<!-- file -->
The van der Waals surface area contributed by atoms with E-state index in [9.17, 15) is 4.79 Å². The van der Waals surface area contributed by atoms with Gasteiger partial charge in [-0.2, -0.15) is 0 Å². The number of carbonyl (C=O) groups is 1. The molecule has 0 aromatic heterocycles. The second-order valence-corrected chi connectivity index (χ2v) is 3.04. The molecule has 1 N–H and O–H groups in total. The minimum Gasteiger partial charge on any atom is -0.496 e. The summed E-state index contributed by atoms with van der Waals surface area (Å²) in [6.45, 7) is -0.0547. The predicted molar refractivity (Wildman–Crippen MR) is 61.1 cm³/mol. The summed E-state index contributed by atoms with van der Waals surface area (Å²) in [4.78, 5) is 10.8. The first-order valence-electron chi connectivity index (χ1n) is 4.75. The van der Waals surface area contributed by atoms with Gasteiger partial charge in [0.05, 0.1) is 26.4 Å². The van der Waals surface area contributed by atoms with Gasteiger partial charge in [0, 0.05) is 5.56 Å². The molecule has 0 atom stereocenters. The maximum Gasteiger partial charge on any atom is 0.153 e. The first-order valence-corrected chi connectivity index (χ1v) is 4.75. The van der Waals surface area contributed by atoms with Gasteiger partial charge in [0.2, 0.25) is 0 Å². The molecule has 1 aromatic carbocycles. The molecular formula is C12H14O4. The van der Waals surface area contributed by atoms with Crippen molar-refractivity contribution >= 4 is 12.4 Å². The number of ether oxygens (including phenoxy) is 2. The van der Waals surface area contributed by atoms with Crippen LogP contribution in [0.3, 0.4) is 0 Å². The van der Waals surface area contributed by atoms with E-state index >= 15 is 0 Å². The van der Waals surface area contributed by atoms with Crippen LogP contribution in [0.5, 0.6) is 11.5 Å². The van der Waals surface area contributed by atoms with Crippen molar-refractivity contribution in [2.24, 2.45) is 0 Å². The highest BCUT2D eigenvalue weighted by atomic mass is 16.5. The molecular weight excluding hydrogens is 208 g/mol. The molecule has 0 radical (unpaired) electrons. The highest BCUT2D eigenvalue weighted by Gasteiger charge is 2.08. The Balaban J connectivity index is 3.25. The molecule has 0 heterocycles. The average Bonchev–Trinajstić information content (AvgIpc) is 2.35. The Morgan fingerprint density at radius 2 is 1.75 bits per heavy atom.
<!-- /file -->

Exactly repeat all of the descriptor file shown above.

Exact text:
The van der Waals surface area contributed by atoms with E-state index in [9.17, 15) is 4.79 Å². The van der Waals surface area contributed by atoms with Gasteiger partial charge in [-0.2, -0.15) is 0 Å². The number of carbonyl (C=O) groups is 1. The molecule has 0 aromatic heterocycles. The second-order valence-corrected chi connectivity index (χ2v) is 3.04. The molecule has 1 N–H and O–H groups in total. The minimum Gasteiger partial charge on any atom is -0.496 e. The summed E-state index contributed by atoms with van der Waals surface area (Å²) in [6.45, 7) is -0.0547. The predicted molar refractivity (Wildman–Crippen MR) is 61.1 cm³/mol. The summed E-state index contributed by atoms with van der Waals surface area (Å²) in [4.78, 5) is 10.8. The first-order valence-electron chi connectivity index (χ1n) is 4.75. The van der Waals surface area contributed by atoms with Gasteiger partial charge in [0.05, 0.1) is 26.4 Å². The van der Waals surface area contributed by atoms with Gasteiger partial charge in [0, 0.05) is 5.56 Å². The molecule has 0 atom stereocenters. The maximum Gasteiger partial charge on any atom is 0.153 e. The first-order valence-corrected chi connectivity index (χ1v) is 4.75. The van der Waals surface area contributed by atoms with Gasteiger partial charge in [0.2, 0.25) is 0 Å². The molecule has 1 aromatic carbocycles. The molecular formula is C12H14O4. The van der Waals surface area contributed by atoms with Crippen molar-refractivity contribution >= 4 is 12.4 Å². The number of ether oxygens (including phenoxy) is 2. The van der Waals surface area contributed by atoms with Crippen LogP contribution in [0.3, 0.4) is 0 Å². The van der Waals surface area contributed by atoms with E-state index >= 15 is 0 Å². The van der Waals surface area contributed by atoms with Crippen LogP contribution in [0.5, 0.6) is 11.5 Å². The van der Waals surface area contributed by atoms with Crippen molar-refractivity contribution in [2.24, 2.45) is 0 Å². The highest BCUT2D eigenvalue weighted by atomic mass is 16.5. The molecular weight excluding hydrogens is 208 g/mol. The molecule has 0 radical (unpaired) electrons. The highest BCUT2D eigenvalue weighted by Gasteiger charge is 2.08. The Balaban J connectivity index is 3.25. The molecule has 0 heterocycles. The average Bonchev–Trinajstić information content (AvgIpc) is 2.35. The Morgan fingerprint density at radius 2 is 1.75 bits per heavy atom.